February 8, 2018
By Ang Yi An
HONG KONG, CHINA – The 16th Hong Kong – Asia Film Financing Forum (HAF) announced its lineup of 25 film projects to be presented from 19 to 21 March 2018 at the Hong Kong Convention and Exhibition Centre. The projects were selected out of more than 360 submissions from 41 countries and regions, including Australia, China, Germany, Hong Kong, India, Kazakhstan, Japan, the Philippines, Singapore, South Korea, Taiwan, Thailand, the United States of America and Vietnam.
HAF is one of the most prominent film-financing platforms in Asia and provides a forum to connect filmmakers and their new projects with internationally established film financiers, producers, bankers, distributors, buyers and funders for potential co-production ventures. The successful shortlisted projects come from a richly diverse field of filmmakers — young and established alike — seeking partners and funding. This year’s selections also include projects from three countries that will be represented for the first time at HAF: Cambodia, Mongolia and Russia.
Five Hong Kong projects to be presented
Five projects from Hong Kong are among this year’s short list: Deadline, a suspense-drama about a group of seven secondary-school students facing exam pressures and issuing a suicide pact, from director Kiwi Chow. Chow’s first feature film, A Complicated Story (2013), which was presented by the powerhouse team of producers Johnnie To and Bill Kong, was selected for the 37th Hong Kong International Film Festival. Chow also directed the “Self-immolator” segment of Ten Years (2015), which won Best Film at the 35th Hong Kong Film Awards.
Director Chan Ying-wai ‘s coming-of-age drama I Promised follows a teenage boy as he experiences desires and responsibilities, sweetness and cruelty in the aftermath of a tragic event; Yuen Han-yan ‘s documentary Love in the Valley of Daughters explores the love story and cultural differences between a city woman and a man from a matriarchal society in China’s Yunnan Province; film-industry veteran O Sing-pui’s romantic comedy-drama Sex is Guilt looks at death and sex, and asks which of the two is the greatest fear? The comedy While You Were Working from director Leung Ming-kai looks at a retired Hong Kong singer and her American neighbor who help a Filipino worker prepare for a singing competition.
Three countries to be represented at HAF for the first time
HAF is proud to announce four film projects from Cambodia, Mongolia and Russia — three countries that will be represented at the event for the first time. From Cambodia, Jake Watchel’s suspense-drama In the Next Life follows a young teenage girl living in Phnom Penh’s slums who investigates a boy’s past-life visions and uncovers a sinister conspiracy of literal, scientific reincarnation. In Twist of Fate, director Baasanjargal Orgodol of Mongolia seeks to genuinely portray the “true reality” of nomadic Mongols in his drama about a woman who marries twin brothers, and whose unconventional life leads to conflict and death.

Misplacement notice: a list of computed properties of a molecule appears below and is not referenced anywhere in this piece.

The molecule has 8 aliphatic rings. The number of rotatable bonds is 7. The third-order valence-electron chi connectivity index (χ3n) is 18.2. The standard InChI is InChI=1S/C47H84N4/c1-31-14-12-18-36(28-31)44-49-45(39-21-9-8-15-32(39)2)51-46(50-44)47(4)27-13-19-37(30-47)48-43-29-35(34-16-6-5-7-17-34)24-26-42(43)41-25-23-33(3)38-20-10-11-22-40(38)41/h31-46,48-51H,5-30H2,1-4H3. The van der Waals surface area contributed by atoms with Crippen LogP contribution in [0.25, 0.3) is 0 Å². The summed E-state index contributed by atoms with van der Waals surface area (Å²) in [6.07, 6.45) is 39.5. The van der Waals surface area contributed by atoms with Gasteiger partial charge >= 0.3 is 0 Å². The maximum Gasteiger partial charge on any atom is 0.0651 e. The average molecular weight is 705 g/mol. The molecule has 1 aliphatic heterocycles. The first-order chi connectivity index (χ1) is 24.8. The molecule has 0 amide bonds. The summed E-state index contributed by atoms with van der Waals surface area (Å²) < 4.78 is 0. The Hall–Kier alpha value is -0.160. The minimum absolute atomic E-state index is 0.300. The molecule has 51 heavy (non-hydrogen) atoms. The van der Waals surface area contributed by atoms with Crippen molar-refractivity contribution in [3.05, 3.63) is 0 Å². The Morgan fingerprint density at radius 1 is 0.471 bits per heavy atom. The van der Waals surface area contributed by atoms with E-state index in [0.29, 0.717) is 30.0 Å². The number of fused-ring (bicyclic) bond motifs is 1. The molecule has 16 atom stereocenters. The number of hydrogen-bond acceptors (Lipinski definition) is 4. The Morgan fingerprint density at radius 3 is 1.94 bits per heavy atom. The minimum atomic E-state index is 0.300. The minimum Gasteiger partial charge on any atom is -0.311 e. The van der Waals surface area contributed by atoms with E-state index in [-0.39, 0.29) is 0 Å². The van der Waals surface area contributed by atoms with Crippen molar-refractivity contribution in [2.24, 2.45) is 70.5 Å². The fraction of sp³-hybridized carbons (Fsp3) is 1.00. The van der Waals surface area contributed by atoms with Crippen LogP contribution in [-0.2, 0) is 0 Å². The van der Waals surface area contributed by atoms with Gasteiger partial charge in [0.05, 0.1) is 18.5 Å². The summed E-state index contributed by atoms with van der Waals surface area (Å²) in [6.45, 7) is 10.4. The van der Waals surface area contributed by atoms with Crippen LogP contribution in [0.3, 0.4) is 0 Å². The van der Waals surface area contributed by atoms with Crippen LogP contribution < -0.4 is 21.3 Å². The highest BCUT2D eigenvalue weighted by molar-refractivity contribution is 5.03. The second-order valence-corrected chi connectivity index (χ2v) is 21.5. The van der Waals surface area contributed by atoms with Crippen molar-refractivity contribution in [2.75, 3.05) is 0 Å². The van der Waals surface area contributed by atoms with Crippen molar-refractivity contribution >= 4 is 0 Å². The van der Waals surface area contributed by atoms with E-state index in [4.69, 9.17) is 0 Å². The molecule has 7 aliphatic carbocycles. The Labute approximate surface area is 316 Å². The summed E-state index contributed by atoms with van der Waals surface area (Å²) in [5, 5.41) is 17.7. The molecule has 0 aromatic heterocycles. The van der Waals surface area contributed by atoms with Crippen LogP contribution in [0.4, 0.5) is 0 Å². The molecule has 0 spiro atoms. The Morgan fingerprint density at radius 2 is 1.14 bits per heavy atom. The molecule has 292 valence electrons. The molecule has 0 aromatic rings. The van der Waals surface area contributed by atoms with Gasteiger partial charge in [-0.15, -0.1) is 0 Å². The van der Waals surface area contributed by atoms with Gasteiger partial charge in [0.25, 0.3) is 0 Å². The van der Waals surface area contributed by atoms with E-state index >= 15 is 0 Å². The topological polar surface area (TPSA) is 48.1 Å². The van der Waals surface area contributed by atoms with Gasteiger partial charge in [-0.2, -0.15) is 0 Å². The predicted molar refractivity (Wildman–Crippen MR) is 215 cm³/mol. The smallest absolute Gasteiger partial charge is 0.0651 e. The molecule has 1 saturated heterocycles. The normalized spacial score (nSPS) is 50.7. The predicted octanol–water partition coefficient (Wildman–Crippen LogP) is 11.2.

Two projects from Russia look at love, marriage and betrayal. Set in Kyrgyzstan, Far Frontiers from director Maxim Dashkin explores the complicated relationship between faith and fidelity in his drama about the wife of a military commander who begins an affair with another officer. Tajikistan-born filmmaker Nigina Sayfullaeva’s Revnost examines the motivations of a woman who suspects her husband of having an affair and exacts revenge by entering sexual relationships with other men.
New projects from award-winning filmmakers and three Indonesian directors
Among this year’s short list are five established and award-winning directors presenting their latest projects. In mainland Chinese filmmaker Emily Tang’s A Man Used to Stay at My Room, a young disabled woman seeking to break away from a loveless marriage finds fame as a poet. Tang’s Perfect Life (2008) won the Tigers & Dragons Award at the Vancouver International Film Festival and the Golden Digital Award at the Hong Kong International Film Festival. Mainland director LIU Jian’s third animated feature, following Piercing (2010) and Have a Nice Day (2017), is Art College, a bitter-sweet look at youth, love and school life of two art students in the 1990s.
The Big Picture, the new project from E J-yong — the critically acclaimed South Korean director of Bacchus Lady (2016), Actresses (2009) and Scandal (2003) — follows a lawyer facing a mid-life crisis and who accidentally kills a man and steals his identity to realize his failed dream to become a photographer. Naive Melody from Taiwan-based director Arvin Chen, whose feature debut Au Revoir Taipei (2010) won the Asian Film Award at the Berlin Film Festival, is about an introverted young man who visits a brothel to lose his virginity, but instead falls into a complicated relationship with the brothel’s much older mama-san. In A Mountain Splits, Japanese director Tomina Tetsuya explores the conflict and dilemma between “the visible” and “the invisible,” which live in the same world yet are unable to intersect.
A trio of projects from Indonesia include Tale of the Land from Loeloe Hendra, about indigenous populations facing threats to their way of life; Vengeance is Mine, All Others Pay Cash, from Edwin, which takes aim at a society ruled by machismo and patriarchy; and Eddie Cahyono’s IMAH, which follows a fisherman searching for his wife’s killer.
Awards and special prizes